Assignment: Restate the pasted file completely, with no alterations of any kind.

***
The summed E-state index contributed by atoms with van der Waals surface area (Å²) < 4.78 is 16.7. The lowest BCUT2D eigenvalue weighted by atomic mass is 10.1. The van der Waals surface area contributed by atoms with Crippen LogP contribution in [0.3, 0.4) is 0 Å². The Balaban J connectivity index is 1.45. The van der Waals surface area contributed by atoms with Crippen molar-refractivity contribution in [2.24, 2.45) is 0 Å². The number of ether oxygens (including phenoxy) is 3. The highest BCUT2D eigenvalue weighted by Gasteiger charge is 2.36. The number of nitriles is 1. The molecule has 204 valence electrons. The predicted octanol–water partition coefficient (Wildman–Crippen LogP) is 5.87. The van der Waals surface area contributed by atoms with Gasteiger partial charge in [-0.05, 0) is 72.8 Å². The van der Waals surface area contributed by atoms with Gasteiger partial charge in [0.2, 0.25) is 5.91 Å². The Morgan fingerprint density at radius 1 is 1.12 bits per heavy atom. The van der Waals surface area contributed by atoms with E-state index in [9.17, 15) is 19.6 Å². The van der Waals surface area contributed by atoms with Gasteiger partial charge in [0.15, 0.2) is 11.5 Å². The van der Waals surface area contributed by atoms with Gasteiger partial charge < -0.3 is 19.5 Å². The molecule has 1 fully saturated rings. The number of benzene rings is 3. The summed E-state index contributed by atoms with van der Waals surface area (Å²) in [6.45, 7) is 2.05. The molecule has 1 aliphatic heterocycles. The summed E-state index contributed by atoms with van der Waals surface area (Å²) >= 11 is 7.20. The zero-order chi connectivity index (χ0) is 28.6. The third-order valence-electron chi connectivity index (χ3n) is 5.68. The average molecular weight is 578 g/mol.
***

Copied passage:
The summed E-state index contributed by atoms with van der Waals surface area (Å²) < 4.78 is 16.7. The lowest BCUT2D eigenvalue weighted by atomic mass is 10.1. The van der Waals surface area contributed by atoms with Crippen LogP contribution in [0.3, 0.4) is 0 Å². The Balaban J connectivity index is 1.45. The van der Waals surface area contributed by atoms with Crippen molar-refractivity contribution in [2.24, 2.45) is 0 Å². The number of ether oxygens (including phenoxy) is 3. The highest BCUT2D eigenvalue weighted by Gasteiger charge is 2.36. The number of nitriles is 1. The molecule has 204 valence electrons. The predicted octanol–water partition coefficient (Wildman–Crippen LogP) is 5.87. The van der Waals surface area contributed by atoms with Gasteiger partial charge in [-0.05, 0) is 72.8 Å². The van der Waals surface area contributed by atoms with Gasteiger partial charge in [0.2, 0.25) is 5.91 Å². The Morgan fingerprint density at radius 1 is 1.12 bits per heavy atom. The van der Waals surface area contributed by atoms with E-state index in [9.17, 15) is 19.6 Å². The van der Waals surface area contributed by atoms with Gasteiger partial charge in [0.15, 0.2) is 11.5 Å². The van der Waals surface area contributed by atoms with Gasteiger partial charge < -0.3 is 19.5 Å². The molecule has 1 fully saturated rings. The number of benzene rings is 3. The summed E-state index contributed by atoms with van der Waals surface area (Å²) in [6.45, 7) is 2.05. The molecule has 1 aliphatic heterocycles. The summed E-state index contributed by atoms with van der Waals surface area (Å²) >= 11 is 7.20. The zero-order chi connectivity index (χ0) is 28.6. The third-order valence-electron chi connectivity index (χ3n) is 5.68. The average molecular weight is 578 g/mol.